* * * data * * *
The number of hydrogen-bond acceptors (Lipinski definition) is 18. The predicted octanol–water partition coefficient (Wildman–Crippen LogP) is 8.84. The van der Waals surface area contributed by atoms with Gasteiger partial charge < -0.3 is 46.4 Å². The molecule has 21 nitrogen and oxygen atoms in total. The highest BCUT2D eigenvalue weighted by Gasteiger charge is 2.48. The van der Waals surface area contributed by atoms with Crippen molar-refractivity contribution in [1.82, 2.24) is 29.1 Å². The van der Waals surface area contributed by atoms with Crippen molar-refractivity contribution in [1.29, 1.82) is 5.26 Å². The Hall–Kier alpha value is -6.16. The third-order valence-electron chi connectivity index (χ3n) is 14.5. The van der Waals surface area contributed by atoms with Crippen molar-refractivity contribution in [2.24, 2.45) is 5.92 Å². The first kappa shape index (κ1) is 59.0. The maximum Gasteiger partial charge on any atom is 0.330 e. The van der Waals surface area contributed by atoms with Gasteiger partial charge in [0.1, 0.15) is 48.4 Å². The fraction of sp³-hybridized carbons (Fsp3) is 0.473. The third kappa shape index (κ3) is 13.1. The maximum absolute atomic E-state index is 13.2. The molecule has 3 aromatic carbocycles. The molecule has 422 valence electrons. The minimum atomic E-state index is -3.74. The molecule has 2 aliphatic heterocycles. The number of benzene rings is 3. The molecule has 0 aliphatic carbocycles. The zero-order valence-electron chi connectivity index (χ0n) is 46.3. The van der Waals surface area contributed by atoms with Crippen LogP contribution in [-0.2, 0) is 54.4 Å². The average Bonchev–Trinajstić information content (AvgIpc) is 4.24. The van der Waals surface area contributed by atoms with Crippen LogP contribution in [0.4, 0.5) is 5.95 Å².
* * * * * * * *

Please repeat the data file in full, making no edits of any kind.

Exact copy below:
The number of hydrogen-bond acceptors (Lipinski definition) is 18. The predicted octanol–water partition coefficient (Wildman–Crippen LogP) is 8.84. The van der Waals surface area contributed by atoms with Gasteiger partial charge < -0.3 is 46.4 Å². The molecule has 21 nitrogen and oxygen atoms in total. The highest BCUT2D eigenvalue weighted by Gasteiger charge is 2.48. The van der Waals surface area contributed by atoms with Crippen molar-refractivity contribution in [1.82, 2.24) is 29.1 Å². The van der Waals surface area contributed by atoms with Crippen molar-refractivity contribution in [1.29, 1.82) is 5.26 Å². The Hall–Kier alpha value is -6.16. The third-order valence-electron chi connectivity index (χ3n) is 14.5. The van der Waals surface area contributed by atoms with Crippen molar-refractivity contribution in [2.24, 2.45) is 5.92 Å². The first kappa shape index (κ1) is 59.0. The maximum Gasteiger partial charge on any atom is 0.330 e. The van der Waals surface area contributed by atoms with Gasteiger partial charge in [0.1, 0.15) is 48.4 Å². The fraction of sp³-hybridized carbons (Fsp3) is 0.473. The third kappa shape index (κ3) is 13.1. The maximum absolute atomic E-state index is 13.2. The molecule has 3 aromatic carbocycles. The molecule has 422 valence electrons. The minimum atomic E-state index is -3.74. The molecule has 2 aliphatic heterocycles. The number of benzene rings is 3. The molecule has 0 aliphatic carbocycles. The zero-order valence-electron chi connectivity index (χ0n) is 46.3. The van der Waals surface area contributed by atoms with Crippen LogP contribution in [-0.2, 0) is 54.4 Å². The average Bonchev–Trinajstić information content (AvgIpc) is 4.24. The van der Waals surface area contributed by atoms with Crippen LogP contribution in [0.4, 0.5) is 5.95 Å².